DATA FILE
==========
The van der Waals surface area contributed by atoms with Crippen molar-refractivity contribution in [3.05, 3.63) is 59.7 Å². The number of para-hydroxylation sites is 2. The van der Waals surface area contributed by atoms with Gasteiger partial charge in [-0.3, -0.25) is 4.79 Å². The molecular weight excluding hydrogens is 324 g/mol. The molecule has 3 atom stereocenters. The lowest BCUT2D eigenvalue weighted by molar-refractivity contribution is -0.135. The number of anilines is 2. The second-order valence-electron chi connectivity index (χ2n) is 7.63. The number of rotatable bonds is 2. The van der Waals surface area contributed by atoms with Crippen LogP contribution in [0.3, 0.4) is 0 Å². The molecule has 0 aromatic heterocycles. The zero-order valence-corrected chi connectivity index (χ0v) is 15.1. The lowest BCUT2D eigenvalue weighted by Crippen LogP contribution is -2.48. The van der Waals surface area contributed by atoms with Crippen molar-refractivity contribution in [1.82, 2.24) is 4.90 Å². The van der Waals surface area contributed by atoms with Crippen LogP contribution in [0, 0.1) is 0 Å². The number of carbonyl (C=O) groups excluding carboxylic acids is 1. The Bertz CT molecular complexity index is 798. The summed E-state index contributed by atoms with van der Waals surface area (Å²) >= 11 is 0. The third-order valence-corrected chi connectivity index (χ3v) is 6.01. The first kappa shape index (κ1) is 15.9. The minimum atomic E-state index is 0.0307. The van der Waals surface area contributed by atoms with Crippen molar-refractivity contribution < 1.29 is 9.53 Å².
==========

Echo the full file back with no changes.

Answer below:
The van der Waals surface area contributed by atoms with Crippen molar-refractivity contribution in [3.05, 3.63) is 59.7 Å². The number of para-hydroxylation sites is 2. The van der Waals surface area contributed by atoms with Gasteiger partial charge in [-0.3, -0.25) is 4.79 Å². The molecular weight excluding hydrogens is 324 g/mol. The molecule has 3 atom stereocenters. The lowest BCUT2D eigenvalue weighted by molar-refractivity contribution is -0.135. The number of anilines is 2. The second-order valence-electron chi connectivity index (χ2n) is 7.63. The number of rotatable bonds is 2. The van der Waals surface area contributed by atoms with Crippen LogP contribution in [0.3, 0.4) is 0 Å². The molecule has 0 aromatic heterocycles. The zero-order valence-corrected chi connectivity index (χ0v) is 15.1. The lowest BCUT2D eigenvalue weighted by Crippen LogP contribution is -2.48. The van der Waals surface area contributed by atoms with Crippen molar-refractivity contribution in [1.82, 2.24) is 4.90 Å². The van der Waals surface area contributed by atoms with Crippen LogP contribution in [0, 0.1) is 0 Å². The number of carbonyl (C=O) groups excluding carboxylic acids is 1. The Bertz CT molecular complexity index is 798. The summed E-state index contributed by atoms with van der Waals surface area (Å²) >= 11 is 0. The third-order valence-corrected chi connectivity index (χ3v) is 6.01. The first kappa shape index (κ1) is 15.9. The minimum atomic E-state index is 0.0307. The van der Waals surface area contributed by atoms with Crippen molar-refractivity contribution < 1.29 is 9.53 Å².